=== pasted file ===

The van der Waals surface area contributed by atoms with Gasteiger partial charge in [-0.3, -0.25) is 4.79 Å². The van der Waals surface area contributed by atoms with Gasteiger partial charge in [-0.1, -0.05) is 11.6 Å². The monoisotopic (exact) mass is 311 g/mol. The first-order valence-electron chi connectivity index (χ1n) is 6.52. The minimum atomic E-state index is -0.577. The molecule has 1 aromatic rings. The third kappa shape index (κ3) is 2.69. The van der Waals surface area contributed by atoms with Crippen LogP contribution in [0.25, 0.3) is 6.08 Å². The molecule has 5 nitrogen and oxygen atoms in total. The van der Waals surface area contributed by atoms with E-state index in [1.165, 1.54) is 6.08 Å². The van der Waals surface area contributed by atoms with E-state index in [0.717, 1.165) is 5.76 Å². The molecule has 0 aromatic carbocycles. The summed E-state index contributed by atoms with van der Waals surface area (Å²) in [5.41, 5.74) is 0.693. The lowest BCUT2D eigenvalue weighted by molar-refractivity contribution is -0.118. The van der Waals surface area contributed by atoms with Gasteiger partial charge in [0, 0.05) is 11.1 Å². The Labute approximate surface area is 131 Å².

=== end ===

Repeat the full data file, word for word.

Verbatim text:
The van der Waals surface area contributed by atoms with Gasteiger partial charge in [-0.3, -0.25) is 4.79 Å². The van der Waals surface area contributed by atoms with Gasteiger partial charge in [-0.1, -0.05) is 11.6 Å². The monoisotopic (exact) mass is 311 g/mol. The first-order valence-electron chi connectivity index (χ1n) is 6.52. The minimum atomic E-state index is -0.577. The molecule has 1 aromatic rings. The third kappa shape index (κ3) is 2.69. The van der Waals surface area contributed by atoms with Crippen LogP contribution in [0.25, 0.3) is 6.08 Å². The molecule has 5 nitrogen and oxygen atoms in total. The van der Waals surface area contributed by atoms with E-state index in [1.165, 1.54) is 6.08 Å². The van der Waals surface area contributed by atoms with E-state index in [0.717, 1.165) is 5.76 Å². The molecule has 0 aromatic carbocycles. The summed E-state index contributed by atoms with van der Waals surface area (Å²) in [5.41, 5.74) is 0.693. The lowest BCUT2D eigenvalue weighted by molar-refractivity contribution is -0.118. The van der Waals surface area contributed by atoms with Gasteiger partial charge in [0, 0.05) is 11.1 Å². The Labute approximate surface area is 131 Å².